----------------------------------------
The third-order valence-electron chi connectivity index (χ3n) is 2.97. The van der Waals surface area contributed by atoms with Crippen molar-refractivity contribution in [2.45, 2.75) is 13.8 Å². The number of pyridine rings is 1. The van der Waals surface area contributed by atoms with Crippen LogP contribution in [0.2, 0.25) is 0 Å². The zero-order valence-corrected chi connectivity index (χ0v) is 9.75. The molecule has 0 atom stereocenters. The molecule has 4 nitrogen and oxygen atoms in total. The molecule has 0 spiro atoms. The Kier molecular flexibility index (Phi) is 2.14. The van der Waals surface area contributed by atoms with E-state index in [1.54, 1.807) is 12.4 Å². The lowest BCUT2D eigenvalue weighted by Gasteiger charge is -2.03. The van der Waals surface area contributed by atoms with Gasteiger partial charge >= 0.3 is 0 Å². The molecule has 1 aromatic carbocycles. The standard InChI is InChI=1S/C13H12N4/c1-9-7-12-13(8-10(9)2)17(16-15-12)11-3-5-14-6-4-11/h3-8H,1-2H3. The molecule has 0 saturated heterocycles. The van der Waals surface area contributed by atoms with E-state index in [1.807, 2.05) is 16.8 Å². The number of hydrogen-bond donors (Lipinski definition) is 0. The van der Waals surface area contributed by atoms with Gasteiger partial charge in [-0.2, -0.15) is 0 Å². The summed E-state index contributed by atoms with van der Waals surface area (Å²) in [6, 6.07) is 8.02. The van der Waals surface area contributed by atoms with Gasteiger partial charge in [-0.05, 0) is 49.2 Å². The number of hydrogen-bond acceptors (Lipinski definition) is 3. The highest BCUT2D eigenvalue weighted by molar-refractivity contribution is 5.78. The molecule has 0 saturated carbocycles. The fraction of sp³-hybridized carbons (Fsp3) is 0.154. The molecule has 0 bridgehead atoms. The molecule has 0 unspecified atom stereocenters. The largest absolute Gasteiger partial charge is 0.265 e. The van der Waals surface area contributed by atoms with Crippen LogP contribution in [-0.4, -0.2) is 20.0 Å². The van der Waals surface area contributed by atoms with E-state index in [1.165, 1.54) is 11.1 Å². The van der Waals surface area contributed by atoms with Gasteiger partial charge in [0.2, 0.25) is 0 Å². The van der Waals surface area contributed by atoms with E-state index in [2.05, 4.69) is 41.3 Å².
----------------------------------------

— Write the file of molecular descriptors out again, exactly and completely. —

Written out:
The third-order valence-electron chi connectivity index (χ3n) is 2.97. The van der Waals surface area contributed by atoms with Crippen molar-refractivity contribution in [2.45, 2.75) is 13.8 Å². The number of pyridine rings is 1. The van der Waals surface area contributed by atoms with Crippen LogP contribution in [0.2, 0.25) is 0 Å². The zero-order valence-corrected chi connectivity index (χ0v) is 9.75. The molecule has 0 atom stereocenters. The molecule has 4 nitrogen and oxygen atoms in total. The molecule has 0 spiro atoms. The Kier molecular flexibility index (Phi) is 2.14. The van der Waals surface area contributed by atoms with E-state index in [1.54, 1.807) is 12.4 Å². The lowest BCUT2D eigenvalue weighted by Gasteiger charge is -2.03. The van der Waals surface area contributed by atoms with Gasteiger partial charge >= 0.3 is 0 Å². The molecule has 1 aromatic carbocycles. The standard InChI is InChI=1S/C13H12N4/c1-9-7-12-13(8-10(9)2)17(16-15-12)11-3-5-14-6-4-11/h3-8H,1-2H3. The molecule has 0 saturated heterocycles. The van der Waals surface area contributed by atoms with E-state index in [1.807, 2.05) is 16.8 Å². The number of hydrogen-bond donors (Lipinski definition) is 0. The van der Waals surface area contributed by atoms with Gasteiger partial charge in [-0.2, -0.15) is 0 Å². The summed E-state index contributed by atoms with van der Waals surface area (Å²) in [6, 6.07) is 8.02. The van der Waals surface area contributed by atoms with Gasteiger partial charge in [-0.05, 0) is 49.2 Å². The number of hydrogen-bond acceptors (Lipinski definition) is 3. The highest BCUT2D eigenvalue weighted by molar-refractivity contribution is 5.78. The molecule has 0 saturated carbocycles. The fraction of sp³-hybridized carbons (Fsp3) is 0.154. The molecule has 0 bridgehead atoms. The molecule has 0 unspecified atom stereocenters. The largest absolute Gasteiger partial charge is 0.265 e. The van der Waals surface area contributed by atoms with Crippen LogP contribution in [-0.4, -0.2) is 20.0 Å². The van der Waals surface area contributed by atoms with E-state index in [1.165, 1.54) is 11.1 Å². The van der Waals surface area contributed by atoms with Gasteiger partial charge in [0.2, 0.25) is 0 Å². The van der Waals surface area contributed by atoms with E-state index in [2.05, 4.69) is 41.3 Å².